It is the job of the Congress to write airtight, unambiguous legislation that allows no opportunity for Executive or Judicial mischief. That’s a tough task to begin with, but an overambitious Executive or Judicial branch can stretch and mangle those words beyond ridicule to do whatever they want. It doesn’t help that the job keeps getting harder with time as long-agreed upon words are intentionally rejiggered to lose their meaning.

The latest example of Executive Overreach is the “reimagining” of the Bipartisan Safer Communities Act (BSCA), a gun control law that was passed by government to compensate for the failure of government and placate the insatiable appetites of abusive gun controllers. Fox News reports (archived links):

Biden admin withholding key funding for schools with hunting, archery programs

EXCLUSIVE: The Biden administration is blocking key federal funding earmarked under the Elementary and Secondary Education Act (ESEA) of 1965 for schools with hunting and archery programs.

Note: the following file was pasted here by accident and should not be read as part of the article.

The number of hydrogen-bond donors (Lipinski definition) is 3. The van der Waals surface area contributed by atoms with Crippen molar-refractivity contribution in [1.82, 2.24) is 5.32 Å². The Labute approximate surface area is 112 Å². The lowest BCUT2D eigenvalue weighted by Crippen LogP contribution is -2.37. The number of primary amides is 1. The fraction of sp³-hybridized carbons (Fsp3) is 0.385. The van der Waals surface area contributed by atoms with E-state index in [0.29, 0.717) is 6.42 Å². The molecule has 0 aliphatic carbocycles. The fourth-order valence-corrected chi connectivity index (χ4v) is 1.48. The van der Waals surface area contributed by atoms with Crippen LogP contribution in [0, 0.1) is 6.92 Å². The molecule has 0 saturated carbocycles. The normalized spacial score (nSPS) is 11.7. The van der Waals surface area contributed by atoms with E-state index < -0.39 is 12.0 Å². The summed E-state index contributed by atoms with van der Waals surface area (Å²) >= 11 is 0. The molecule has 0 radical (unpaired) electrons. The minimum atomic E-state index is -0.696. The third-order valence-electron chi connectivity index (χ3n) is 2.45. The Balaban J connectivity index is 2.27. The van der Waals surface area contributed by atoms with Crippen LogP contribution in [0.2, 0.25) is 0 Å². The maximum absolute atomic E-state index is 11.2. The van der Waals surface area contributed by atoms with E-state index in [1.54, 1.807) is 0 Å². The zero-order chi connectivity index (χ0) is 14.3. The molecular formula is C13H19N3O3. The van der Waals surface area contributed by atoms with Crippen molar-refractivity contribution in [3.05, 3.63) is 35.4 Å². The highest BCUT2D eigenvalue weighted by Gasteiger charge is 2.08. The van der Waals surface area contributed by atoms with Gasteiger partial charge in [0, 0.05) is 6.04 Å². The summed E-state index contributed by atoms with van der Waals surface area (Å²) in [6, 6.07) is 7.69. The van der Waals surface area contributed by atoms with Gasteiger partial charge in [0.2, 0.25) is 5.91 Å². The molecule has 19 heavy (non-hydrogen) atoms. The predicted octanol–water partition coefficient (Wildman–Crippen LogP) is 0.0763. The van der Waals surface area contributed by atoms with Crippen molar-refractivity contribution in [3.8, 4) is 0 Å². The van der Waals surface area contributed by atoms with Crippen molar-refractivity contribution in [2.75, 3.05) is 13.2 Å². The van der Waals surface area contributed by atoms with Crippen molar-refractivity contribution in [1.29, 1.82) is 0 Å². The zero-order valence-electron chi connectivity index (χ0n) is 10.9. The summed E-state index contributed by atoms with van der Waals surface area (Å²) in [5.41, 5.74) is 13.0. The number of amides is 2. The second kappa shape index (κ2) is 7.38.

According to federal guidance circulated among hunting education groups and shared with Fox News Digital, the Department of Education determined that, under the Bipartisan Safer Communities Act (BSCA) passed last year, school hunting and archery classes are precluded from receiving federal funding. The interpretation could impact millions of American children enrolled in such programs.

“It’s a negative for children. As a former educator of 30-plus years, I was always trying to find a way to engage students,” Tommy Floyd, the president of the National Archery in the Schools Program, told Fox News Digital in an interview. “In many communities, it’s a shooting sport, and the skills from shooting sports, that help young people grow to be responsible adults. They also benefit from relationships with role models.”[…]

According to Floyd, his organization boasts 1.3 million students from nearly 9,000 schools across 49 states who are enrolled in archery courses. Some of those schools have already canceled plans to include archery or hunting education courses in their curriculum due to the Education Department guidance.